Disrupting Noxious Synergies of Indoor Air Pollutants and their Impact in Childhood Health and Wellbeing, using Advanced Intelligent Multisensing and Green Interventions
The proposed SynAir-G study aims to accurately and technologically determine the composition of the air in the environment of school classrooms in different schools in Athens (public and private) and from different areas (to ensure representation). At the same time the study will be carried out in different centers abroad (France, United Kingdom, Finland, Georgia).
The study has been submitted and approved under the Horizon Europe Programme of the European Union. The results of this important multicentre study (11 collaborating Universities, 10 clinical centres across Europe that will closely follow primary school students for a period of 2 years, with the Allergy and Clinical Immunology Unit of the Children's Hospital "P&A Kyriakou" Children's Hospital as the coordinator, is expected to play a leading role in the development of guidelines on ensuring a healthy environment in schools for better current and future health of children, as expected by the objectives of the programme according to the European Union.
The CURE ProgramThe CURE programme, which is coordinated by Professor Nikolaos Papadopoulos, belongs to the H2020-FET programmes for innovative ideas. CURE : "Constructing a 'Eubiosis Reinstatement Therapy' for Asthma" has as its main objective the use of bacteriophage (phage) therapy to restore microbial balance in asthma.
Recent studies show that the microbial load in asthma is typically unbalanced, a condition called asthma dysbiosis. It appears that a feature of dysbiosis in asthma is the reduced abundance of bacteriophages (phages), which have recently appeared in the literature as a means against infections. However, no one to date has used them as a counterbalancing mediator of dysbiosis.
Studies of asthma and rhinitis pathogenesis demonstrate pathways leading to Th2-mediated allergic inflammation at the level of allergic sensitization and exposure. It therefore appears that in neonatal life Th2 responses dominate and through a normal process of immune maturation, by school age Th1 responses predominate. However, under the influence of viral infections or other environmental factors and genetic predisposition, Th2-mediated allergic responses persist and in some cases manifest in later life as asthma and rhinitis. The time frames within which these changes (Th2 to Th1 mediated immune responses) occur in healthy, but not in atopic individuals, have not been fully defined.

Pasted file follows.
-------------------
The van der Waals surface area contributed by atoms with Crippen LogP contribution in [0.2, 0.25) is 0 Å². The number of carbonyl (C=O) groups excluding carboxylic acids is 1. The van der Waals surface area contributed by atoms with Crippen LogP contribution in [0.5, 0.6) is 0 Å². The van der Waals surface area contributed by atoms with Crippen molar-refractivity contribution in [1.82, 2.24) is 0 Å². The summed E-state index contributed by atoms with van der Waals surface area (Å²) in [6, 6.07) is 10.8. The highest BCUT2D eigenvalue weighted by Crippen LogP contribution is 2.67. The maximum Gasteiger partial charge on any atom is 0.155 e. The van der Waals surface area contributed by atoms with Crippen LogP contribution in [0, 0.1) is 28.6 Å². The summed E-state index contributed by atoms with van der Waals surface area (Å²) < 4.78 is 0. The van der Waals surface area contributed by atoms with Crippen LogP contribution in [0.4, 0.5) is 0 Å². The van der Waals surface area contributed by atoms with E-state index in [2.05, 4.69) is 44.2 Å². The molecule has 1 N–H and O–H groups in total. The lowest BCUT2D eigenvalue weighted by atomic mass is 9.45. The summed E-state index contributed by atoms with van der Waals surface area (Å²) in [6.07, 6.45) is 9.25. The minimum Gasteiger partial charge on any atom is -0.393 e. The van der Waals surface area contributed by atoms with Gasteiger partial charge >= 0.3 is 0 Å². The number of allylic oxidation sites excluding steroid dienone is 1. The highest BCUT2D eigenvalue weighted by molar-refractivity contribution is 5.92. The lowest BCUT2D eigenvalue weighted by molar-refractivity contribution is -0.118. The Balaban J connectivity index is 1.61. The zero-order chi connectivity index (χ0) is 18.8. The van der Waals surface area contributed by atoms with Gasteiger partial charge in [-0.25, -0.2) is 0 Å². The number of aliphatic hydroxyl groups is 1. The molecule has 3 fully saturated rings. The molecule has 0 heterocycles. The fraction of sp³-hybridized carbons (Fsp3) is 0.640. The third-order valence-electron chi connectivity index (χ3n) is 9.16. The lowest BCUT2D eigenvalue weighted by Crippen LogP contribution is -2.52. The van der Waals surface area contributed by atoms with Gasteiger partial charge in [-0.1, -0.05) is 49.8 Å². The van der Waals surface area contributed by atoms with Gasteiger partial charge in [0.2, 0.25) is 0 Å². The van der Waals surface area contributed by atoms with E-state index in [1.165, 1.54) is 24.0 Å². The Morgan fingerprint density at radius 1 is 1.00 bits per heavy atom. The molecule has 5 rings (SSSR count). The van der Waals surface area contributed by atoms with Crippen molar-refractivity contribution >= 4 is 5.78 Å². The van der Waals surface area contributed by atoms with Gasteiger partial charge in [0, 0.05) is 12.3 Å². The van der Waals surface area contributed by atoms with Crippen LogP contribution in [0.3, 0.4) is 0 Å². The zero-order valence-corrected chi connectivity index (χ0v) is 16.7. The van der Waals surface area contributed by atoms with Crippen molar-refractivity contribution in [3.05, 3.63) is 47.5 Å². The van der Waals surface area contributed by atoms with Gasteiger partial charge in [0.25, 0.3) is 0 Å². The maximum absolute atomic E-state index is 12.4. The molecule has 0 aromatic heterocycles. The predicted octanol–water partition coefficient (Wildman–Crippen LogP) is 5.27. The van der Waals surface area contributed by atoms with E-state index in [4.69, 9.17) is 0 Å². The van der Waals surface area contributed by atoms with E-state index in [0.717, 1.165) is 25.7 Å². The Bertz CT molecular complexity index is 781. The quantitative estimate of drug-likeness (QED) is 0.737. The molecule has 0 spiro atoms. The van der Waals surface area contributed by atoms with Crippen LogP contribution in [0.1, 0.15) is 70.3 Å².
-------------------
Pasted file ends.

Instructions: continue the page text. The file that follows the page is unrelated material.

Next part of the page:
Allergy-related respiratory diseases, such as asthma and rhinitis, which coexist with the term respiratory allergy, constitute a major and growing public health problem in Greece and worldwide. Today, 70 million European citizens suffer from chronic asthma and 100 million from allergic rhinitis. Among them, a significant proportion suffer from a severe form of allergic disease, which affects their productivity and quality of life. These numbers are expected to increase in the coming decades, establishing respiratory allergy as a pandemic. It is estimated that the cost of rhinitis in Europe amounts to more than EUR 100 billion per year.
The main objectives of the respective treatment are to monitor and control symptoms, manage them and try to prevent future exacerbations. At the same time, an aetiological link with allergens is sought, so that specific desensitization therapy can be followed.
The Study iFAAM (Integrated Approaches to Food Allergen and Allergy Risk Management) refers to integrated approaches to food allergies and allergy risk management. iFAAM is a European project, funded by the European Union (EU FP7), involving 38 collaborating centers from 15 countries in Europe, the United States of America and Turkey.
Many eating habits are developed early in childhood, when the child has not yet developed the capacity for conscious choice. These habits are influenced by the environment and possibly by the particular sensory factors of each child.
Refers to the process of specialized treatment of food allergy.
Food allergy occurs in about 1-2% of adults and 4-8% of children in Europe. Classical immunotherapy for food allergy, although effective, is particularly dangerous due to the high rate of severe anaphylactic reactions. The only treatment available is to avoid eating the food responsible, but this is often difficult in practice and also deprives the patient of foods of high nutritional value, such as fruit and fish.
Allergy today is a public health problem of pandemic proportions. Taking into account epidemiological data, the European Academy of Allergy and and Clinical Immunology (EAACI) predicts that in less than 15 years more than half of the European population will suffer from some form of allergy. Allergic patients not only suffer from a debilitating disease, with a significant impact on their quality as well as lifestyle choices, but also represent a major problem for health economics due to millions of days of lost productivity and absence from work for adults or from school for children.
It refers to the process of maturation of non-specific immunity, i.e. the influence of infections and their role in the development of atopy and asthma.
In Greece, more than 1,000,000 people suffer from allergic rhinitis and asthma and most of them are children. Viral infections are a major predisposing factor for the development of asthma and rhinitis. At birth the immune system of the newborn is immature and differs from that of the adult. The maturation process is gradual and largely dependent on exposure to various environmental factors such as viruses and bacteria.